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‘Threshold’ marks return of the sci fi action Scooby Gang


7 out of 10
(CBS, Fridays 9/8c p.m.)

Premise: Something’s out there and it thinks humanity is in need of an upgrade.

One thing really irks me about how CBS is marketing its new science fiction drama, Threshold. The network is following the recent trend of having an obviously science fictional show – but not describing it as “science fiction.”

The Sci Fi Channel is doing the same with Battlestar Galactica. Hello, aliens’ traveling through space trying to wipe out humanity is definitely science fiction.

Anyway back to Threshold, the latest offering by Brannan Braga, the executive producer, who along with Rick Berman, is credited by many fans with ruining the Star Trek franchise with the very weak Star Trek: Enterprise on UPN. Enterprise was mercifully cancelled after four years (the fourth year was only made to ensure enough episodes for syndication, and interestingly enough was better than the first three years combined).

In Threshold, Braga develops an idea created by Bragi F. Schut (who brought us Average Joe) and, at first glance, Threshold appears to me more grounded in feasible science than Trek. Unlike Star Trek, interstellar travel is not feasible. Aliens invade Earth (this is not a spoiler, it happens in the first few seconds of the pilot episode) by using interdimensional travel.

Still, according to the CBS web site, Threshold is not science fiction. It is a so-called “suspenseful drama.” Go figure.

Anyway, this program is light years better than Enterprise in that the plots are engaging and the characters are fully drawn. The show also uses a Joss Whedonesque ensemble cast peppered with quotable, witty dialogue, not the monotonous overbearing kitschfest that was Enterprise banter.

Threshold’s Scooby Gang is set in the present day and aims to thwart an alien attack bent on wiping out the human race. (Where’s Apollo and Starbuck when you need them?)

Here’s the catch: our Scooby Gang isn’t fighting against a government cover up… Oh no, they are the government cover up. (Can’t you just imagine Braga patting himself on the back for that one?)

The Cast

Heading up the gang is a strong woman, “Dr. Molly Ann Caffrey,” Played by Carla Gugino (Karen Sisco). Gugino handles her role well, and plays well the reluctant manager called in to head up a secret government project. Being the only female in the gang, she also has to serve the role of resident Brainy Babe and occasional Damsel in Nightie.

Her key to government resources is the character “J.T. Baylock,” a National Security Advisor played by the underused Charles S. Dutton. I guess you could call his role, The Bureaucrat.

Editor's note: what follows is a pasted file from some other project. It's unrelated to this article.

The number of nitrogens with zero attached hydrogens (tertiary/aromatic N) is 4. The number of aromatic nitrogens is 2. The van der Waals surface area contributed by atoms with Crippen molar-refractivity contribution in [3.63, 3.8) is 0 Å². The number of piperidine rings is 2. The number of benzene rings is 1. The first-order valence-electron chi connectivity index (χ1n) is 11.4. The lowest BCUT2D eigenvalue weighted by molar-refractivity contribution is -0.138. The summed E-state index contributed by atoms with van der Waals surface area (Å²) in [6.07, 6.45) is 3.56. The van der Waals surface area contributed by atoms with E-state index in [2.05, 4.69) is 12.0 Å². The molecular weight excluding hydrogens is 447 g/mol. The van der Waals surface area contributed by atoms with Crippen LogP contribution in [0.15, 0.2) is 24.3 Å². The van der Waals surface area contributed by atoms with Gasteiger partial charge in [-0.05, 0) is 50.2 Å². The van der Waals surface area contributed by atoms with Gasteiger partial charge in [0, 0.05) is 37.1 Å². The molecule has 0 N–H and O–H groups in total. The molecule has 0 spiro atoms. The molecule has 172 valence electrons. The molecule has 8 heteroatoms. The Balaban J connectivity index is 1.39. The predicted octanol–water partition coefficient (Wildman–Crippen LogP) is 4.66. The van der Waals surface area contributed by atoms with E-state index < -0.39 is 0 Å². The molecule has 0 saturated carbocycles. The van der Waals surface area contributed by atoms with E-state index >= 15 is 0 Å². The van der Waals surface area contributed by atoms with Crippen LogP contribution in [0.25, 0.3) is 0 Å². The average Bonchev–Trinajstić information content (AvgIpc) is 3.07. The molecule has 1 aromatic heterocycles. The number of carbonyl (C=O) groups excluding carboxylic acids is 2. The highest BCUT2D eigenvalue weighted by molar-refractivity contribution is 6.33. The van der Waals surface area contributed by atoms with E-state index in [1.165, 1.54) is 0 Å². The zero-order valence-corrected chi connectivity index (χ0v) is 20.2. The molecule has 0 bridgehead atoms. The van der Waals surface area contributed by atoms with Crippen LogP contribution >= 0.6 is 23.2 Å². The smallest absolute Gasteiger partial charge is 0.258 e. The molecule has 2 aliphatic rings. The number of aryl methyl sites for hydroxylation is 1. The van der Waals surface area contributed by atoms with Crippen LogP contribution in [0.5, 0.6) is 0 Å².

Then there is The Hunk, the covert “ghost agent” operative U.S. agent. Known only by the “Agent Cavennaugh,” (not his real name, or so we are told) the part is played by Brian Van Holt (House of Wax). It doesn’t take Van Holt’s acting prowess long to throw off the hunk-label to prove he has the acting chops to play his part well.

Rounding out the gang is a trio of nerds, stereotypical sci fi archetypes:

  • “Dr. Nigel Fenway,” a former NASA microbiologist, portrayed by Brent Spiner (Star Trek: The Next Generation) who is cast as the Know-it-All Doctor with the Bad Bedside Manner;
  • “Lucas Pegg,” a physicist portrayed by Rob Benedict (Birds of Prey, Buffy the Vampire Slayer) who is cast as Amazing Neurotic Man; and,
  • The womanizing “Arthur Ramsey,” a mathematician and linguist played by Peter Dinklage (Elf) cast as The Man with the Disability No One Mentions.

Of the bunch, Dinklage and Benedict are standouts, rising above their bit parts and turning in some of the most memorable performances. They also should be thanking the writers for some pretty great dialogue. Next up would be Van Holt’s pigeon-hole busting performance and Spiner, who successfully tosses aside his image as Star Trek’s “Data.”

In all, the series, judging as well as one can by only seeing the first four episodes, is a solid piece of work and well worth checking out.

Some adult themes and violence.

Overall: 7 out of 10
V-Chip Rating: TV-14 LV
Genre: Science Fiction.
Sex: Little to None.
Violence: Blood, CGI gore, martial arts violence, firearms.
Special Effects: Heavy use of CGI with mixed results.
Eye Candy: Gugino and Van Holt fulfill the cute quotient, but something tells me more than a few Fan Girls will be starting web sites devoted to Mr. Benedict.

IMDB listing

Carla Gugino … Dr. Molly Anne Caffrey
Brian Van Holt … Cavennaugh
Charles S. Dutton … J.T. Baylock
Brent Spiner … Nigel Fenway
Rob Benedict … Lucas Pegg
Peter Dinklage … Arthur Ramsey

David Speakman

David Speakman has spent more than two decades as a writer/editor, photographer, graphic designer and manager of creative teams in broadcast, print and the Internet. His education is in journalism, graphic design, organizational communication and law.
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